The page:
4 things to expect from Yellen's Fed

janet yellen fed lookahead
The Federal Reserve is expected to change its economic goalposts and continue winding down its stimulus program, at Janet Yellen's first meeting as head of the central bank this week.

Get ready for Janet Yellen's first policymaking meeting as head of the Federal Reserve.

The Fed is set to meet this Tuesday and Wednesday to mull over the latest economic data, issue new forecasts and re-evaluate its plan for winding down its stimulus program. Here are the top things to look for:

1) Tapering will continue: The central bank has been buying trillions in bonds since late 2008 in an effort to lower long-term interest rates. The goal: Stimulate the economy by making it cheaper to take out loans.

But the Fed has determined it's time to start winding down that stimulus program. Since December, the central bank has been slowly reducing its bond purchases at each meeting, in a process Wall Street has dubbed "tapering." The Fed was previously buying $85 billion in bonds each month, then reduced the amount to $75 billion in January, and then $65 billion in February.

Economists expect a similar reduction in bond purchases will be announced at the upcoming meeting, especially given Yellen's comments before a Congressional committee last month. "We expect to continue reducing the pace of purchases in measured steps," she said.

2) The goalposts will change: The Fed has kept its key short-term interest rate near zero since 2008, also as a way to stimulate more spending.

Investors have become accustomed to low interest rates but are looking for signals about when the Fed might eventually raise rates as the economy strengthens.

So far, the Fed has said it wants to see the unemployment rate fall to around 6.5%, or inflation rise as high as 2.5%, before it will be ready to raise rates. But here's the problem: The unemployment rate, at 6.7% in February, is already nearing that point, and Yellen still thinks the economy is too weak.

She may want to abandon the numerical targets altogether and focus on qualitative information instead.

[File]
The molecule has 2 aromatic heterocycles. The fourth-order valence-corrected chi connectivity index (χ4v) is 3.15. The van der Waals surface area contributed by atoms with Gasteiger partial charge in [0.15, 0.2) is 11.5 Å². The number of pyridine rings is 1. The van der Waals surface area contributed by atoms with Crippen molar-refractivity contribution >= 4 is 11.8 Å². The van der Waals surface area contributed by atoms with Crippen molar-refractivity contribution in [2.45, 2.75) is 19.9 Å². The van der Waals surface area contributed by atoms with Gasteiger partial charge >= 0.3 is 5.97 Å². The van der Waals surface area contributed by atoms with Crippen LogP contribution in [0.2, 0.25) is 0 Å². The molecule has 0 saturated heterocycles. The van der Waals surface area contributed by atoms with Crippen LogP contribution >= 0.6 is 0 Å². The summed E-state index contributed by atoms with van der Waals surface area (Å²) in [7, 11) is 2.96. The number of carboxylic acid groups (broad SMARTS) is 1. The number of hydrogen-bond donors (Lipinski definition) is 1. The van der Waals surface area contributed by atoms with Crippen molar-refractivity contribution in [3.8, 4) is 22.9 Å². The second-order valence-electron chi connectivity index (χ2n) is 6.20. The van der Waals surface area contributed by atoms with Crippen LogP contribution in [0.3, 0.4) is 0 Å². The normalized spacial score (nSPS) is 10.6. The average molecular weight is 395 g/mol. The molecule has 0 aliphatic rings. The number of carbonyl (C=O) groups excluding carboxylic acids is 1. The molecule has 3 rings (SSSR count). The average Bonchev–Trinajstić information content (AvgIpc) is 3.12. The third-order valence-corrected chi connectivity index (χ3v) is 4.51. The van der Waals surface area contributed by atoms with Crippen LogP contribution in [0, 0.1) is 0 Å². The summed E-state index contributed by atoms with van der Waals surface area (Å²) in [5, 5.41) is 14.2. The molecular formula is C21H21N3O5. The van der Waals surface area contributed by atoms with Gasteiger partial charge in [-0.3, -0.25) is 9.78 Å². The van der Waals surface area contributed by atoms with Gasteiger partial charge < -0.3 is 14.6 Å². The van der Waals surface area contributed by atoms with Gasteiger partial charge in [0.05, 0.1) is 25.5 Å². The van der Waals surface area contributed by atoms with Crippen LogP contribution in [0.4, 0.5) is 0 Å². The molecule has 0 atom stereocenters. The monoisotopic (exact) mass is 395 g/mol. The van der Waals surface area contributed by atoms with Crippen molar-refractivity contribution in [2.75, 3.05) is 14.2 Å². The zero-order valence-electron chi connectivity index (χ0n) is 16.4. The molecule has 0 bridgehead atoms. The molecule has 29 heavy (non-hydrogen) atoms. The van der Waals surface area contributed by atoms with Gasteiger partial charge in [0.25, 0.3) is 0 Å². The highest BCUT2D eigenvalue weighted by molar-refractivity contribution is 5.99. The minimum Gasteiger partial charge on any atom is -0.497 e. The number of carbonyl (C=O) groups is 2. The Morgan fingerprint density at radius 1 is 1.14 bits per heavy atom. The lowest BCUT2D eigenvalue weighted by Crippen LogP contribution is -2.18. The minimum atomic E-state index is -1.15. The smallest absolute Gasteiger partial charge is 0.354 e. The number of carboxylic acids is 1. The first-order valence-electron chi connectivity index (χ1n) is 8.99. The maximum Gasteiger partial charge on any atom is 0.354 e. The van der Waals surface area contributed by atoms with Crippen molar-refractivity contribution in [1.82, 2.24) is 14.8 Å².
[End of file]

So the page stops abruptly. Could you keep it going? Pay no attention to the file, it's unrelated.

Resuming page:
The unemployment rate alone is "not a sufficient statistic to measure the health of the labor market," she told Senators last month.

Meanwhile, New York Fed President Bill Dudley has said the 6.5% unemployment rate "is already obsolete." It's a "reasonable time to revamp" the Fed statement to take out that threshold, he said at a Wall Street Journal event last week.

3) Weather puts the Fed in wait-and-see mode: Severe winter storms throughout much of the country weighed on economic data over the last few months, making it hard to get a clean reading on the recovery. Retail sales, job growth, housing and manufacturing all seem to have been impacted, but it's unclear whether the slowdown was temporary.

"The question is how much of this activity comes back in the spring, how much is simply lost, and how much the slowdown reflects other factors..." Julia Coronado, chief North American economist for BNP Paribas, wrote in a research note.

Related: Yellen blames it on the weather

Coronado expects the Fed will acknowledge the harsh winter in its policy statement and may even nudge some of its economic forecasts lower for the year.

That said, Yellen is still expected to express some optimism about the economy picking up in the spring.

Yellen: 'I am a sensible central banker'
Yellen: 'I am a sensible central banker'

4) Yellen is still focused on jobs, jobs, jobs: Following the Fed's meeting, Yellen will take questions from reporters in a press conference Wednesday afternoon. She's likely to emphasize that she remains deeply concerned about ongoing weakness in the labor market.

As of February, 3.8 million Americans were unemployed for at least six months, and 7.2 million workers were stuck in part-time jobs, even though they would prefer full-time hours. Yellen looks closely at both measures, and neither has improved much lately.

Meanwhile, inflation remains well under the Fed's goal for 2% over the long-run, so Yellen is unlikely to view rising prices as a major concern.

Personal Finance


CNNMoney Sponsors